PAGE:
Friday (April 15), I went to House of Blues to the Nile/King Diamond show. Unfortunately, I was only able to stay long enough to catch Behemoth, as we were fortunate enough to get a baby sitter and let's just say my beautiful bride wasn't into spending the entire night at a death metal show. Behemoth was silly, by the way, with their cheap face paint and cheaper costumes. I wish I could have stayed to see Nile, because they're anything but silly.

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Back downtown, it was a round (or four) of drinks with some friends and a brief, still inexplicable detour into Cairo (I guess that's as close as I was gonna get to Nile, huh?) before heading to The Social to see The Kills. I was totally vibing on Alison Mosshart's cool-kitten energy, but musically, it really didn't hold up. I'm not sure what I expected, as their records are pretty straightforward and the live show was as well. But if they were gonna go so far as to use backing tracks for drums, it would have been nice if they would have beefed up some of the guitar lines too, since it wasn't raw enough to be trashy nor was it solid enough to kick my ass.

Saturday night (April 16) was Green Day at the TD Waterhouse. I took my always-awesome 10-year-old and he dug it. My Chemical Romance was dropping F-bombs like they were going out of style, but I guess when you've only got two decent songs, you've got to do something to get a sold-out crowd motivated. Green Day was phenomenal, though. It was funny to see a Gilman St. band putting an arena crowd through the cliché paces, but the band clearly thrives on the energy and showed a good deal of respect for the people who shelled out $35 for tickets. I mean, there was pyro and lots of it. Rock.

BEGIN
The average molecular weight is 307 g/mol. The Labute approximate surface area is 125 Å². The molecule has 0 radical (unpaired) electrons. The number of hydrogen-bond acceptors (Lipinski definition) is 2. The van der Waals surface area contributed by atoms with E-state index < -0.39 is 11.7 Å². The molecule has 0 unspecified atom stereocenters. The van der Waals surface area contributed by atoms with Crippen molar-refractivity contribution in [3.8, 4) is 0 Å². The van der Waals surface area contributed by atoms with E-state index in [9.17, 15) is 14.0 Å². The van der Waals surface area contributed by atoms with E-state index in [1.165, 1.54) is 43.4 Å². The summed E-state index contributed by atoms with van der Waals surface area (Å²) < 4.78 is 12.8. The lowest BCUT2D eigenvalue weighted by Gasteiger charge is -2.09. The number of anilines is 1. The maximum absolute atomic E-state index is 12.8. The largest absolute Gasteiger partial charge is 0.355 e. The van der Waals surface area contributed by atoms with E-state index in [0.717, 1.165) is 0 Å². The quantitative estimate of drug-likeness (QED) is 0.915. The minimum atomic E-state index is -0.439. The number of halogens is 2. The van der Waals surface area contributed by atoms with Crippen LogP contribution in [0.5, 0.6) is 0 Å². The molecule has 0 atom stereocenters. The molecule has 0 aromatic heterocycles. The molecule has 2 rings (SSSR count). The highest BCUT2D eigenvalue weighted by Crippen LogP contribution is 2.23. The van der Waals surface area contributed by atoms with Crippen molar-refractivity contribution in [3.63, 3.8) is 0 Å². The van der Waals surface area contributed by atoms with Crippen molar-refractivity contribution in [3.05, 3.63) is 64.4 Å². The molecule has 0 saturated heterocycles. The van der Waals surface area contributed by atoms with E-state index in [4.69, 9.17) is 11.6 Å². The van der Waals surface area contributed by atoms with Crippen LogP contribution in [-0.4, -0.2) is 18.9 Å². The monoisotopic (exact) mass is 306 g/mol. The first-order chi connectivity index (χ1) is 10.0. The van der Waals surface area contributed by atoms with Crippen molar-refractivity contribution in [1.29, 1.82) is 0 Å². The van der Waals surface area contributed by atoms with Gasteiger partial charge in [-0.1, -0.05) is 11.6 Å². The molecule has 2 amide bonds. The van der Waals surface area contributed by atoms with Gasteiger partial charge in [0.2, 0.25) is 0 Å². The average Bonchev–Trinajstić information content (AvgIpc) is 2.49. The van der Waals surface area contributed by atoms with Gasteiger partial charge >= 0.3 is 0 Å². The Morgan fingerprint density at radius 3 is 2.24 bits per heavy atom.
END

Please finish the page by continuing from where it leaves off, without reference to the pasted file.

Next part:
Sunday found me splitting my time between the Black Label Society show at House of Blues and an indie-rock bill at Will's with Biirdie (who were good but, once again, their meticulously arranged organic pop was really not what I was in the mood for) and Inkwell. Inkwell put on a monstrously loud show that was mixed way more nasty (in a good way) than their recent Social show and they sounded incredibly forceful. They were rockin', but nowhere near as rockin' as what happened down at HOB.